The Continental Stigmas Attached To Ebola


Image: EC/ECHO

Since the outbreak of the Ebola Hemorrhagic Fever (EHF) in West Africa, there have been the inevitable albeit quiet intrusive, discriminatory behaviors from governments, media and even schools. This shares resonance with the outbreak of HIV in the '80s and '90s when it a Haitian, gay and intravenous drug user, were the sole catalysts of the virus. Were EHF is concerned, the entire West African region seems to be held accountable and is undergoing a stigma through a disease panic, which has become more and more contagious. 

Recently, Rwanda has begun screenings of all Americans that enter their country. This is a clear retaliatory statement on some of the exaggerated practices that are being taken into effect in the US at the moment, but it also speaks to the dangers of disease panic as a neglected side effect to the Ebola scare. 

Navarro College in Texas declined a Nigerian citizen an education because he was from a country with confirmed Ebola cases. The Washington Post wrote on the African immigrant’s experience in DC and how people from West Africa (they boast a community of 161,000 in DC) are being stigmatized as potential infected persons. In addition, an underground social media campaign “I am a Liberian, Not a Virus” has initiated more conversation on the stereotyping and marginalizing behavior of disease panic.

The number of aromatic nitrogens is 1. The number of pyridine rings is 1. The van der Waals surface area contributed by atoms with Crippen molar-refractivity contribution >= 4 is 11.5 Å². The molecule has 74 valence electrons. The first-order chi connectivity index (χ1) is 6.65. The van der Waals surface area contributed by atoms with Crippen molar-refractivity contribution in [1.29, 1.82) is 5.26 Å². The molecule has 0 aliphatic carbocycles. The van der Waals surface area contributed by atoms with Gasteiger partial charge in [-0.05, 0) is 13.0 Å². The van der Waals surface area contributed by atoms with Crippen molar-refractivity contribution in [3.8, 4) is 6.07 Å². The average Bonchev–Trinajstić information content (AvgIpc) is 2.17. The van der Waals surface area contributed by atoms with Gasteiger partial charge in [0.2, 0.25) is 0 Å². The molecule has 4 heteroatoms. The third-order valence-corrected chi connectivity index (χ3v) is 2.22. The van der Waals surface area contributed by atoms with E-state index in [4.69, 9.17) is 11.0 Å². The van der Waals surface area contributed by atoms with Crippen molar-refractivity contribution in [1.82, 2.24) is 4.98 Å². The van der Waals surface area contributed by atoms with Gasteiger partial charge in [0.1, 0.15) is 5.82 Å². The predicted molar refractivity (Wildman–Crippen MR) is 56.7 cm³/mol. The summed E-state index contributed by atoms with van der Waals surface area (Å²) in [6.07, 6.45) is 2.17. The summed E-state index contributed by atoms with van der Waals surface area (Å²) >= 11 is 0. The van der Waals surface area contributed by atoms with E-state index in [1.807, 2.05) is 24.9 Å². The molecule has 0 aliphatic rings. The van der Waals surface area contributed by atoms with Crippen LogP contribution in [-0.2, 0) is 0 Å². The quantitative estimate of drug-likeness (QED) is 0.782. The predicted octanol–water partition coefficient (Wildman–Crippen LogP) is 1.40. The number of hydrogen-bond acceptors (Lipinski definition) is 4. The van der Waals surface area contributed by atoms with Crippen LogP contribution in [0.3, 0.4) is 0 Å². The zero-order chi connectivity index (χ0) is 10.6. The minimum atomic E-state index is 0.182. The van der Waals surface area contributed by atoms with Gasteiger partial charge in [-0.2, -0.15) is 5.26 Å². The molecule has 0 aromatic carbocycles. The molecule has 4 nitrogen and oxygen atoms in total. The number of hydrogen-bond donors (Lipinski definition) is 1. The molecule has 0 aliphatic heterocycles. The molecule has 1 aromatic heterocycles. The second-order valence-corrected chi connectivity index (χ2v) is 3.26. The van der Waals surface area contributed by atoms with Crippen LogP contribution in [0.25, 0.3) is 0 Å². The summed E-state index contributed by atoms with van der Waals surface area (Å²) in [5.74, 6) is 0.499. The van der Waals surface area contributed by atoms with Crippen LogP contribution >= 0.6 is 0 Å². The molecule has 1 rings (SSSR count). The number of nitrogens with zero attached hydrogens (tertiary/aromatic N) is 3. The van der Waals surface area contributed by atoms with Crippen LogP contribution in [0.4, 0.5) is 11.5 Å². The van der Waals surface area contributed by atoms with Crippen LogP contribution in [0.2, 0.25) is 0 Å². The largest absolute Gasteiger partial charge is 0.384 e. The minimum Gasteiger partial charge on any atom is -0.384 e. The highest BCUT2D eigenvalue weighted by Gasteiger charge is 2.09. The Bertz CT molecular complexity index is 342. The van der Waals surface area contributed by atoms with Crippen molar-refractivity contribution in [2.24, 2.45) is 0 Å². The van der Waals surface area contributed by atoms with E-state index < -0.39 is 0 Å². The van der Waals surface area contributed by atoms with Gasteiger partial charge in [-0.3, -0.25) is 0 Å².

Ebola is scary. There is no doubt that people have a right to be afraid of this disease. However, precautionary measures should not stop at the HAZMAT suit. They should continue into the social impacts of the disease, especially as it pertains to the racial and dare I say continental discriminations involved, where Africa seems to be lumped into a faceless mass and shrunk down in size. 

In the meantime, there are tools for staying up to date on the Ebola outbreak. 

Tools for staying informed and educated on Ebola 

The HealthMap site and app uses online informal sources for disease outbreak monitoring and real-time surveillance of emerging public health threats. A new tool we're quite fond of is Ebola Deeply, a digital media project focused solely on coverage of Ebola with a case map, timeline, op-eds and other tools and resources. 

Do you know of any tools that aim to educate people about Africa? If so, sound off in our comments section! 

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